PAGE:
Laurel Sutton co-founded the California-based naming and branding company Catchword and is president of the American Names Society, a scholarly group devoted to the study of names.
“If you're naming it after a person, then that person turns out not to be good, that's a big deal,” she said. “But generic renamings of things are fine, they're middle of the road, nobody can really object too much to it. It's not a thing that people are going to be celebrating in the street about, but it's fine.”
The nation had never attempted anything quite like the base renamings, so there was no template for the process.
Sutton said on the whole it sounds like the federal naming commission this did a pretty good job with its recommendations for the nine bases.
“They took community input, they looked at alternatives; presumably they've done some kind of vetting on the names that they're putting up there to make sure that these people aren't problematic in some way,” Sutton said. “And you know, sometimes, you can't find a good solution that everybody can agree on, like in the case of Fort Bragg.”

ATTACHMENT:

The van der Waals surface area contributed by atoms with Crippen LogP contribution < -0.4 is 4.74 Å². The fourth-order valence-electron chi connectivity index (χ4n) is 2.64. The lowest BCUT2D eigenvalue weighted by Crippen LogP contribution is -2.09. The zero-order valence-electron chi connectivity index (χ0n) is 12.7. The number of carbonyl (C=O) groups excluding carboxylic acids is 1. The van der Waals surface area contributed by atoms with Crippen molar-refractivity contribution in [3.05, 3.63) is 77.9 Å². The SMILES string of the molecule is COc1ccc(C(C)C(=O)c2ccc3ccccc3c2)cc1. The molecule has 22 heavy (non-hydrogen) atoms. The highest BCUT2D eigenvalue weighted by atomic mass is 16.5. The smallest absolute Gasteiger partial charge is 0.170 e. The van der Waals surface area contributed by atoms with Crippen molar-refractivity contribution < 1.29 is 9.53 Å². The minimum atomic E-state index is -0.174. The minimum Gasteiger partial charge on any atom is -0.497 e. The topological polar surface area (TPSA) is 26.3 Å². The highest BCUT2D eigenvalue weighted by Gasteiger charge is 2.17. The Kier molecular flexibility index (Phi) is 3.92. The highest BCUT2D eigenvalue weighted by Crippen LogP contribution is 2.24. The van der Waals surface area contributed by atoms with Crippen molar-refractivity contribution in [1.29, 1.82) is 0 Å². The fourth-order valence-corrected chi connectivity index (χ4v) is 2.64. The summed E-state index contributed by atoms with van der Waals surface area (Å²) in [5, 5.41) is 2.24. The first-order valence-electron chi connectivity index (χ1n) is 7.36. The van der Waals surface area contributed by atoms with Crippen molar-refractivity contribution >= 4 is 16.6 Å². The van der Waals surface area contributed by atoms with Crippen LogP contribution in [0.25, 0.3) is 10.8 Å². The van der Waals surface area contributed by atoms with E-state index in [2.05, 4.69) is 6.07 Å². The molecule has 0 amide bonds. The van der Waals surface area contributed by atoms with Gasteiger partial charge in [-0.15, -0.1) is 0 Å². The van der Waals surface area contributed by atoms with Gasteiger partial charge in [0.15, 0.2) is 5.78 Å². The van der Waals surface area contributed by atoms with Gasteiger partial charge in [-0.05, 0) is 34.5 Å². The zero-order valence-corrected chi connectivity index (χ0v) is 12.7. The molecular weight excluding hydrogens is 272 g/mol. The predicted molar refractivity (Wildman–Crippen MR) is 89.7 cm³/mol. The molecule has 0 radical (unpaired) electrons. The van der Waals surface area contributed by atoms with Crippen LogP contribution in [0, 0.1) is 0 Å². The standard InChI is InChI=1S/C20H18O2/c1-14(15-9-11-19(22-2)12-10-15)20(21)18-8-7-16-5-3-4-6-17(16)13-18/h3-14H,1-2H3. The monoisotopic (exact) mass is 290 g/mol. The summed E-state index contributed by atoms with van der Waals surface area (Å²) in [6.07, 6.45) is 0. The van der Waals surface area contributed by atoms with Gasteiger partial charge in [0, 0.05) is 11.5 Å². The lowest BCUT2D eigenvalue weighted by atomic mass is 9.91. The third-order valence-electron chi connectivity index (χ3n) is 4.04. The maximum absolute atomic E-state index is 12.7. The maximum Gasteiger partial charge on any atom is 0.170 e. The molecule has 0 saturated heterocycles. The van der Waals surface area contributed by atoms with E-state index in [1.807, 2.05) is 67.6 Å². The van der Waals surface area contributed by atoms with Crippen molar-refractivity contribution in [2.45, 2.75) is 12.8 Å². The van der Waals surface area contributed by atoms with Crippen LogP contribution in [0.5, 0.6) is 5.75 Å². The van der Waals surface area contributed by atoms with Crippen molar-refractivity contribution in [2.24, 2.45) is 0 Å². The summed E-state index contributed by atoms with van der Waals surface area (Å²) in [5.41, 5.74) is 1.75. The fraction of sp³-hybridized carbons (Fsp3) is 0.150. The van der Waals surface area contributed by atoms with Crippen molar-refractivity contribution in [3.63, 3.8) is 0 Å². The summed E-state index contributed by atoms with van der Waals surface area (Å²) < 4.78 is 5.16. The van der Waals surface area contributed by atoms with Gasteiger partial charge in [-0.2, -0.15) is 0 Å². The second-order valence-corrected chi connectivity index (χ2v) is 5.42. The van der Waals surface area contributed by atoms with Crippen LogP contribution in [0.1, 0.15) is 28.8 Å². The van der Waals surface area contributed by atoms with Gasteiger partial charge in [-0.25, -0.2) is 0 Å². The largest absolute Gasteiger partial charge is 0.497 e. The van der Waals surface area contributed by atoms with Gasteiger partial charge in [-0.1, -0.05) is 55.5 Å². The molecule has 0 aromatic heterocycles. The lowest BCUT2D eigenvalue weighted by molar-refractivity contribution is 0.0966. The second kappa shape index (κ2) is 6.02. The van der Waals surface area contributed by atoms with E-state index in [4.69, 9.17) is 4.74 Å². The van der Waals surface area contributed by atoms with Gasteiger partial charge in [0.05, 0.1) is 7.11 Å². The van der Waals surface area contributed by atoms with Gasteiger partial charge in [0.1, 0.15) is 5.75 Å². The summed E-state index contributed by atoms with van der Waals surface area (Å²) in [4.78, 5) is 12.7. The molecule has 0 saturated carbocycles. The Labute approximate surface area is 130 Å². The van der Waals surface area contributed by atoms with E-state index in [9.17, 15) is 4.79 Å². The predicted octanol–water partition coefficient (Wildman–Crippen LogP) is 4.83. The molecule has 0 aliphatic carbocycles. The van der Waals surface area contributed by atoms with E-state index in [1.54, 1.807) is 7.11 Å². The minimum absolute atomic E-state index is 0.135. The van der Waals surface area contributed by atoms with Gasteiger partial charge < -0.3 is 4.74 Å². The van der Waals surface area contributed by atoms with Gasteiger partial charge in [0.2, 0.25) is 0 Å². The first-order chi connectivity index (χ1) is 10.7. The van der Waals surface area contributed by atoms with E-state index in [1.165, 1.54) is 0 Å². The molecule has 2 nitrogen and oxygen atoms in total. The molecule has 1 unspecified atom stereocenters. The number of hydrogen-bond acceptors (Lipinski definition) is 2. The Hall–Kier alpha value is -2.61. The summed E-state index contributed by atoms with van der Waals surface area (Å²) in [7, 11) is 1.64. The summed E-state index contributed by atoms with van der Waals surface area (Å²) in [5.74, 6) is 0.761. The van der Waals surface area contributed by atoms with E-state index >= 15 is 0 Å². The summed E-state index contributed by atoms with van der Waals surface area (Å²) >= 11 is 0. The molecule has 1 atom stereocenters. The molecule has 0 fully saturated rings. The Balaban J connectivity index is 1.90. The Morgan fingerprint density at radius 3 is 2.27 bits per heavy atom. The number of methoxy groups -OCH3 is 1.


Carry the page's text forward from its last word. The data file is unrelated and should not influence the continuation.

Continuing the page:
The current names of the nine bases clearly show it’s possible to not put enough thought into a base’s name.
During World War I, while the nation was building new military bases in a hurry, the War Department told the Army to name bases in the South for Confederate commanders, giving preference to short names to “avoid clerical labor.”
Which is how one of the Army’s most important bases came to be named for Braxton Bragg, an obscure — and by many accounts, incompetent — officer who led forces it once fought.
“It's really expensive to rename things because there are a million places that the name needs to be changed, so doing it is not something you can do lightly," Sutton said. "So it's important to get it right."
The naming commission must give its final report to the armed services committees in Congress by October. Then the Secretary of Defense has until 2024 to implement a renaming plan.
This story was produced by the American Homefront Project, a public media collaboration that reports on American military life and veterans.Funding comes from the Corporation for Public Broadcasting.